Donald Trump and the US ambassador to the UN, Nikki Haley, have both made overt threats of military action against North Korea within the past two days.  I denounce them both.  Haley’s appearance at the UN yesterday was not only a study in mendacity but a reckless and immoral affront to humanity.  “We will not repeat the inadequate approaches of the past that have brought us to this dark day,” she said while attempting to rally the world to further economic sanctions against North Korea while making overt threats of war.

The media has begun its “measured analysis” that excludes diplomacy and focuses on the known disastrous consequences of the various military options.  This piece from the Guardian is a prime example.   Read the rest of this entry »

Mistake

Liberal filmmaker  Michael Moore infuriated some Vietnam veterans with his early May tweet that the U.S. should have national holiday on the date of the fall of Saigon, which should lead to  “a commitment to never make same mistake again.”

“Mistake” is a common shorthand used by liberals to refer to the U.S. destruction in Indochina—Vietnam, Laos, and Cambodia.  Even veteran and antiwar critic John Kerry at the 1971 Winter Soldier hearings in Detroit asked this question, “How do you ask a man to be the last man to die for a mistake?”

Was the My Lai massacre a mistake? Was Operation Speedy Express likewise?

Was U.S. torture of the Viet Cong  (a broad category) a miscalculation?

Were the 20 million bomb craters just one mistake after another? Read the rest of this entry »

Where Antiwar Efforts Begin and End by Andrew Wimmer

I received the following reflection from my friend Andrew this morning…

Here is Boeing’s latest press release about fighter jet training capabilities coming to St. Louis.  And Lacy Clay’s (MO 1-D) elation:

“I’m proud that Boeing has trust in the highly skilled workforce in my district, and I look forward to the economic opportunity these jobs will bring for our community and the Missouri supply chain,” added U.S. Rep. Lacy Clay, who represents Missouri’s first district that includes Boeing’s St. Louis facility. Read the rest of this entry »

The Good News of Resistance, 4.22.2017

1.

A while back, I was sitting outside at RISE with a young Irish-Jewish American friend who asked me, when I showed her a particular chapter in Dear Layla Welcome to Palestine, “Who is Abbie Hoffman?”  It was a pleasure to send her such excerpts from his autobiography:

“Later, when I, as well as others, marched on Washington or Chicago, we carried with us the lessons that the local power structures had fought us tooth and nail—that racism was ingrained in the system. We also realized that the lessons came in spite of our formal education. (My critique of democracy begins and ends with this point. Kids must be educated to disrespect authority or else democracy is a farce.)”

“There are lots of secret rules by which power maintains itself. Only when you challenge it, force the crisis, do you discover the true nature of society. And only at the time it chooses to teach you. Occasionally you can use your intellect to guess at the plan, but in general the secrets of power are taught in darkened police cells, back alleys, and on the street. I learned them there.”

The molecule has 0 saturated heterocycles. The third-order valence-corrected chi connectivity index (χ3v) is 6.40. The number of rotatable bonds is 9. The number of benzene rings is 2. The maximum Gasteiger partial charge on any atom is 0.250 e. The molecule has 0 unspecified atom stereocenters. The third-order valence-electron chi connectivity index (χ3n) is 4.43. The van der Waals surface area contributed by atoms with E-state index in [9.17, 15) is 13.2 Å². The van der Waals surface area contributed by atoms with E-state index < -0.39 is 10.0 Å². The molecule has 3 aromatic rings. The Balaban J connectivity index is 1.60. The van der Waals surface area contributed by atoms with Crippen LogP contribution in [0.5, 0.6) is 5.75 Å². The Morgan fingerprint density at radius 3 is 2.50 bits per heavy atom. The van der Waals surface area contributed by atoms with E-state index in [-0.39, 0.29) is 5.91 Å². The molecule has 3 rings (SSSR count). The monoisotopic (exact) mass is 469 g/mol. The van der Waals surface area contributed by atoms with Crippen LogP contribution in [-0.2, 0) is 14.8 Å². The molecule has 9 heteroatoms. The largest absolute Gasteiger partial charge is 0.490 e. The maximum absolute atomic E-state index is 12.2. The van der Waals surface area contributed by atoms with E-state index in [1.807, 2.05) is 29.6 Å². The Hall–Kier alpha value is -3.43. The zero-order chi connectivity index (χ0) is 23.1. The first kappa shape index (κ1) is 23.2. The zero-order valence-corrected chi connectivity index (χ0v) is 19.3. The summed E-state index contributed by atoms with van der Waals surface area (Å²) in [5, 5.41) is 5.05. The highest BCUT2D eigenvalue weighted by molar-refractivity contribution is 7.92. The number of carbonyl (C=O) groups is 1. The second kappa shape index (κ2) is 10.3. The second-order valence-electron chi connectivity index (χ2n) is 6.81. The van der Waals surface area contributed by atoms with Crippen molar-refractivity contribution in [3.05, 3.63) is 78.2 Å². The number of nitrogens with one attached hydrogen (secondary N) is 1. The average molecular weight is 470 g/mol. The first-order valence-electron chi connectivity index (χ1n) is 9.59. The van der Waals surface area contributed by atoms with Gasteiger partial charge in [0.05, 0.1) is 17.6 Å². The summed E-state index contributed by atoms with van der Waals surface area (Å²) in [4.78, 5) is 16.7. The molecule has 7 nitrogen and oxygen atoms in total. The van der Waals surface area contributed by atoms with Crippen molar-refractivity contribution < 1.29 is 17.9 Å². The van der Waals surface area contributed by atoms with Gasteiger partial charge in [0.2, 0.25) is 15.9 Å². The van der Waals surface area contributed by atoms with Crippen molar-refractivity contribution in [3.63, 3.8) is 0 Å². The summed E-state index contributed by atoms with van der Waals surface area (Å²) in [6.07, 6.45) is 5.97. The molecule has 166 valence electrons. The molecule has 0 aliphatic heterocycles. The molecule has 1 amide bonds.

“By 1970, my ‘plan’ to stop the war was to disrupt life on the home front. I did not see going to jail as the best use of my time.”

2.

Clara  Bingham has done a riveting oral history of many of Abbie Hoffman’s peers  from the Sixties, focusing in particular on the year 1969-1970 in Witness to the Revolution: Radicals, Resisters, Vets, Hippies, and the Year  America Lost Its Mind and Found Its Soul.  Here’s her thesis: “Whether rebelling against the draft, the atrocities of the war, police and FBI repression, the conformity of the 1950s, the sexist, racist establishment, or all of the above, the movement in the final years of the sixties threatened the entire power structure of American society and transformed the country.”  Bingham’s book will remind baby boomers and instruct their grandchildren as to how people’s experiences then may still speak to the wars being waged in our name today. Read the rest of this entry »

Share the Wealth with Colin McLaughlin: The Life of Eugene Debs

Eugene V. Debs was a free speech advocate, a presidential candidate, a trade unionist, and a man who dedicated his life to economic justice for the working class and antiwar efforts surrounding World War One, “The War To End All Wars.” (This nation entered that conflict 100 years ago this month.) We will discuss how these causes have been furthered since the time of Debs, and how some of the issues have stayed the same, or worsened. We can also ask ourselves if anyone in our current political arena emulates the life of Eugene Debs.

Colin McLaughlin has been working on a research project/theatrical production about Eugene Debs presidential run from prison, after he was convicted for opposing the first world war (and encouraging draft dodgers). Come discuss the saga of Eugene Debs, the play being written about him and his plight for social justice, the deep relevance of what he fought for, and how it relates to our current social/political landscape.

Join us
Sunday 23 April
Potluck begins at 6:00 p.m.
Colin begins sharing at 6:45
At the home of Andrew Wimmer
5712 Arendes Dr.
South City Saint Louis
63116

Ninety Years Alive on Earth

On Thich Nhat Hanh, At Home in the World: Stories and Essential Teachings from a Monk’s Life.  Berkeley, CA: Parallax Press, 2016.

Vietnamese Zen master Thich Nhat Hanh is a survivor.  Narrowly missing death in South Vietnam  on more than one occasion during the 1960s, he had many students killed in the bloodshed during the American War. He and other Tiep Hien Buddhists could not return to their country for fear of persecution, or worse. Uprooted, he ended up living in France,  where he and friends slowly began to rebuild their  lives.

At Home in the World, published in 2016, offers snapshots of nine full decades of Thich Nhat Hanh’s life.  It bears keeping in mind that his country  was living under a French colonial occupation regime, followed by U.S. intervention and invasion.  He and his friends knew what it was like to live under the U.S. bombs.

Nhat Hanh admits that in his youth he was a “revolutionary monk.”  He and his brothers  wanted to rejuvenate Vietnamese Buddhism, and they had to reckon with a conservative religious  establishment. Their motivation was simple: “Taking action against injustice is not enough. We believed action must embody mindfulness. If there is no awareness, action will only cause more harm. Our group believed it must be possible to combine meditation and action to create mindful action.” [41] Read the rest of this entry »